Sheer enormity of lignocellulosics makes them potential feedstock for biofuel production but, their conversion into fermentable sugars is a major hurdle. They have to be pretreated physically, chemically, or biologically to be used by fermenting organisms for production of ethanol. Each lignocellulosic substrate is a complex mix of cellulose, hemicellulose and lignin, bound in a matrix. While cellulose and hemicellulose yield fermentable sugars, lignin is the most recalcitrant polymer, consisting of phenyl-propanoid units. Many microorganisms in nature are able to attack and degrade lignin, thus making access to cellulose easy. Such organisms are abundantly found in forest leaf litter/composts and especially include the wood rotting fungi, actinomycetes and bacteria. These microorganisms possess enzyme systems to attack, depolymerize and degrade the polymers in lignocellulosic substrates. Current pretreatment research is targeted towards developing processes which are mild, economical and environment friendly facilitating subsequent saccharification of cellulose and its fermentation to ethanol. Besides being the critical step, pretreatment is also cost intensive. Biological treatments with white rot fungi and Streptomyces have been studied for delignification of pulp, increasing digestibility of lignocellulosics for animal feed and for bioremediation of paper mill effluents. Such lignocellulolytic organisms can prove extremely useful in production of bioethanol when used for removal of lignin from lignocellulosic substrate and also for cellulase production. Our studies on treatment of hardwood and softwood residues with Streptomyces griseus isolated from leaf litter showed that it enhanced the mild alkaline solubilisation of lignins and also produced high levels of the cellulase complex when growing on wood substrates. Lignin loss (Klason lignin) observed was 10.5 and 23.5% in case of soft wood and hard wood, respectively. Thus, biological pretreatment process for lignocellulosic substrate using lignolytic organisms such as actinomycetes and white rot fungi can be developed for facilitating efficient enzymatic digestibility of cellulose.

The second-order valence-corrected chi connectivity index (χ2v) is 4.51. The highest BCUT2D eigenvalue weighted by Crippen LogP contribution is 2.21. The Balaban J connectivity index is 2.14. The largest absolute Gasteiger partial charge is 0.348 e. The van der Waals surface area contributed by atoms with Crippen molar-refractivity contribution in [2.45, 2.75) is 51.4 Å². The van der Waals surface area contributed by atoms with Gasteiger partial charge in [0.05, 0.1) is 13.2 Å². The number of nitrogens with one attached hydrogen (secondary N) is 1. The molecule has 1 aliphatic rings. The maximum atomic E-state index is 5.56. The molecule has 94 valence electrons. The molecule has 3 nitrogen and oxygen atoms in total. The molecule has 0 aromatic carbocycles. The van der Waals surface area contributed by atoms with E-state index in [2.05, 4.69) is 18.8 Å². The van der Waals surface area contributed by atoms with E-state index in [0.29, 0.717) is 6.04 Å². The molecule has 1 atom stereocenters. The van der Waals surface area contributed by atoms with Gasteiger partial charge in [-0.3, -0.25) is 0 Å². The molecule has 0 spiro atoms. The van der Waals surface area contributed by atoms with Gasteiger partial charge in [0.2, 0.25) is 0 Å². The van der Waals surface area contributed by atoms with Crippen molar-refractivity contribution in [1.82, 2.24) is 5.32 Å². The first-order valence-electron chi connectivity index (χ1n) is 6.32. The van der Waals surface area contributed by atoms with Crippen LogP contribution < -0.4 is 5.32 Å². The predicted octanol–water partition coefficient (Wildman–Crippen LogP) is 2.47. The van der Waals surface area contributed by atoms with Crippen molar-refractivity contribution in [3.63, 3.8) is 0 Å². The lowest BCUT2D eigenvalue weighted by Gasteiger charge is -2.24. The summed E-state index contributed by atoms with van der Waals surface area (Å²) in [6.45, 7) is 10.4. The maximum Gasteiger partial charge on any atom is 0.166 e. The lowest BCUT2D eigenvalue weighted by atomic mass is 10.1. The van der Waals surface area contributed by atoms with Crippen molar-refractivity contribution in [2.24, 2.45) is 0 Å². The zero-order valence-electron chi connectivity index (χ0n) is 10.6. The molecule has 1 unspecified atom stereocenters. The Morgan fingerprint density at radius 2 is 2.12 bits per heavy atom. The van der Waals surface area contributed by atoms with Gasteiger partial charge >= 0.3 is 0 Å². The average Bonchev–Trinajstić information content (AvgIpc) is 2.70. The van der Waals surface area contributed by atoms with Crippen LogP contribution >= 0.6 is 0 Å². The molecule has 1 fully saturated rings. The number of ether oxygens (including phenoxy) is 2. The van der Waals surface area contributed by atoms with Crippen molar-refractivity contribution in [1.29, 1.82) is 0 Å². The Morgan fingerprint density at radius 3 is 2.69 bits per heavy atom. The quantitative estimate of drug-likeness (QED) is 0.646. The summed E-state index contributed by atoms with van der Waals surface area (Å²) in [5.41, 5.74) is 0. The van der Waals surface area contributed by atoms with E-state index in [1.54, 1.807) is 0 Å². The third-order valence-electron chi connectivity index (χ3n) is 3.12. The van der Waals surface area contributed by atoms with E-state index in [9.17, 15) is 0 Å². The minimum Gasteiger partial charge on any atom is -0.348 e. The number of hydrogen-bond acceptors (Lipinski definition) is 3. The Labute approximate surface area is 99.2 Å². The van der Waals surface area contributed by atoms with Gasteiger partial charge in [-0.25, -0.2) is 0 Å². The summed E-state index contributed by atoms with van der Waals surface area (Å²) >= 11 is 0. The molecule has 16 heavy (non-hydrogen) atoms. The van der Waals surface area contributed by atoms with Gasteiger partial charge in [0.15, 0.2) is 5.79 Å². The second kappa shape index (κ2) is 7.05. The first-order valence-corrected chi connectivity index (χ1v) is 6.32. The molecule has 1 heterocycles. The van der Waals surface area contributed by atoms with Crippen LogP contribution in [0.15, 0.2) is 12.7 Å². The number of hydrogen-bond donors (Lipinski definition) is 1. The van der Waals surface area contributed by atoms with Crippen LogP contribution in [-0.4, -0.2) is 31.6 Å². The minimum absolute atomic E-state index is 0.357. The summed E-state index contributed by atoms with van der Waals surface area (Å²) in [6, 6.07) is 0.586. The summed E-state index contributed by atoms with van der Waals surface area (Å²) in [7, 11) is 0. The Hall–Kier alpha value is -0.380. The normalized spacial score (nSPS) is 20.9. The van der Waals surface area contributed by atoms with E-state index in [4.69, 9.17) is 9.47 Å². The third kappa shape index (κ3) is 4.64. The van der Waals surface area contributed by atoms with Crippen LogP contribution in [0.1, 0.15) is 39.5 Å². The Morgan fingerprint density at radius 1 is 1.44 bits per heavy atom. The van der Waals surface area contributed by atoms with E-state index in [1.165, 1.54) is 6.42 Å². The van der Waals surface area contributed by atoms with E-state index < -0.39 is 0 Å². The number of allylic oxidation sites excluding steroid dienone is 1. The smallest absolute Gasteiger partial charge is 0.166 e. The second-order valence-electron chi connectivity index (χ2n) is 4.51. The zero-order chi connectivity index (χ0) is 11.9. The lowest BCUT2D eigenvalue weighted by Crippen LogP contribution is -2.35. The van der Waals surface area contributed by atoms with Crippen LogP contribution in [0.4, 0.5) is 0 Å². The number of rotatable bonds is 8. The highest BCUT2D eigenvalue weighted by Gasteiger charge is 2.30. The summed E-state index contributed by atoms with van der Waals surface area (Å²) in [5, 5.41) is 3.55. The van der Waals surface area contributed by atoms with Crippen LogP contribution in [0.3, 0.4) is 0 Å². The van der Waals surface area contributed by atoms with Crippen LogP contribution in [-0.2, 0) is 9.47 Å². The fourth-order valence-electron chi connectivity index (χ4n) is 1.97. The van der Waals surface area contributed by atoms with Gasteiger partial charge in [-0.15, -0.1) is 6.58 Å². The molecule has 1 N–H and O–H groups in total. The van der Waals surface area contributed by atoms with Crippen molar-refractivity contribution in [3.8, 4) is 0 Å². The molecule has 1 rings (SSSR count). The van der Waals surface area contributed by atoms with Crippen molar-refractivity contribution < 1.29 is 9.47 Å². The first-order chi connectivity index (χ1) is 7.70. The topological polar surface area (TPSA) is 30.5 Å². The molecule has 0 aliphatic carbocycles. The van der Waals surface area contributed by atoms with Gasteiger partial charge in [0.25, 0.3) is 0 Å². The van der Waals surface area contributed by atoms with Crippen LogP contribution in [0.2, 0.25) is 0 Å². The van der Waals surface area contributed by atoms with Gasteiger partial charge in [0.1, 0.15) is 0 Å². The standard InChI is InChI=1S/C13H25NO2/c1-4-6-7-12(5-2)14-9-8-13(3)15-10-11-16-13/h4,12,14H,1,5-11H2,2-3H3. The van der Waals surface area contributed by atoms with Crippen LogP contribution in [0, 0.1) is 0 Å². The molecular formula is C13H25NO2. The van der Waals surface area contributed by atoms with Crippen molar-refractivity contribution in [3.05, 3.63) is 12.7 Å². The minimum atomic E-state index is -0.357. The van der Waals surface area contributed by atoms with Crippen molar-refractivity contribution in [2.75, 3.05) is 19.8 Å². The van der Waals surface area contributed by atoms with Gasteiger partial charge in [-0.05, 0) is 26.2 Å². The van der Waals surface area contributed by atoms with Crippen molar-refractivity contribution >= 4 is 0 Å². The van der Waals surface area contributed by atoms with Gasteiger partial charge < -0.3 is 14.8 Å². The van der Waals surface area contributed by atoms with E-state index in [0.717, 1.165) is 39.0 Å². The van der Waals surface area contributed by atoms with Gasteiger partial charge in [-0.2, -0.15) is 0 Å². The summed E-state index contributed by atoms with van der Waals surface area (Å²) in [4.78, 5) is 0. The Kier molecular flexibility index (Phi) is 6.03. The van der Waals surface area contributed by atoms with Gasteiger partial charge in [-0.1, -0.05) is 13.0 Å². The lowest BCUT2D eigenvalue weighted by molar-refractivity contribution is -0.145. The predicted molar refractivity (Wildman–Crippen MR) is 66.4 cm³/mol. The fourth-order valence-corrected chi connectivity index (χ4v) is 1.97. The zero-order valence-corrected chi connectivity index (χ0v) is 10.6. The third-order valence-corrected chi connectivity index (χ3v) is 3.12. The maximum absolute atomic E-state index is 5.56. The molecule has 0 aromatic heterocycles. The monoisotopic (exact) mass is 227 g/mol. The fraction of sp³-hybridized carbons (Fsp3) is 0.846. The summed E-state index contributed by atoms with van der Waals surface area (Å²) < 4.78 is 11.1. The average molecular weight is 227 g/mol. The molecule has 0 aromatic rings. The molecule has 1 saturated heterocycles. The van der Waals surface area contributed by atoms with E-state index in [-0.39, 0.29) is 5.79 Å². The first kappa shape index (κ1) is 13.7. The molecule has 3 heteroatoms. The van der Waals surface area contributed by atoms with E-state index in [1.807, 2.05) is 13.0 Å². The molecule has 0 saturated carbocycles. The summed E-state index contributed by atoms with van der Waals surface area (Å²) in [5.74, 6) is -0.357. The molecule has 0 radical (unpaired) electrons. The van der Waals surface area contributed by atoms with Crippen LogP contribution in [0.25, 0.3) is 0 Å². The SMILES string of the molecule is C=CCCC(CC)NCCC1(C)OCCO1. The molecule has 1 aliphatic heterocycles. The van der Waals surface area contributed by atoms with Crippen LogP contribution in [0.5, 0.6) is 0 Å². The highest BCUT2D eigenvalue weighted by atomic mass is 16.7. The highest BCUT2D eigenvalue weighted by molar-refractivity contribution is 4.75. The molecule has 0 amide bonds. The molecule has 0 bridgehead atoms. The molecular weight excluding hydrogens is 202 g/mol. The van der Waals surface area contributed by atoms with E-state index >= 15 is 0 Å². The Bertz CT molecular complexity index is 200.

The unstable and uncertain availability of petroleum sources as well as rising cost of fuels have shifted global efforts to utilize renewable resources for the production of greener energy and a replacement which can also meet the high energy demand of the world. Bioenergy routes suggest that atmospheric carbon can be cycled through biofuels in carefully designed systems for sustainability. Significant potential exists for bioconversion of biomass, the most abundant and also the most renewable biomaterial on our planet. However, the requirements of enzyme complexes which act synergistically to unlock and saccharify polysaccharides from the lignocellulose complex to fermentable sugars incur major costs in the overall process and present a great challenge. Currently available cellulase preparations are subject to tight induction and regulation systems and also suffer inhibition from various end products. Therefore, more potent and efficient enzyme preparations need to be developed for the enzymatic saccharification process to be more economical. Approaches like enzyme engineering, reconstitution of enzyme mixtures and bioprospecting for superior enzymes are gaining importance. The current scenario, however, also warrants the need for research and development of integrated biomass production and conversion systems.
Azolla, an aquatic fern is ideal candidate for exploitation in constructed wetlands for treating metal-contaminated wastewaters. This study demonstrates the potential of Azolla spp. namely A. microphylla, A. pinnata and A. filiculoides to tolerate Cr ions in the growth environment and bioconcentrate them. These species could grow in presence of up to 10 lg ml )1 Cr and showed biomass production 30-70% as compared to controls. Nitrogenase activity was not affected at 1-5 lg ml )1 but at higher concentrations it diminished. There was no growth at higher concentrations of chromium. However, the necrosed biomass harvested from treatments containing higher concentrations of chromium, accumulated Cr to the levels 5000-15,000 lg g )1 . At increased levels of Cr, the metal was accumulated in higher amount in dry biomass. Bioconcentration Factor (BCF) ranged between 243 and 4617 for the three species. A. microphylla showed highest bioconcentration potential. Thus, these Azolla spp. can be exploited for treatment of tannery and other Cr contaminated wastewaters.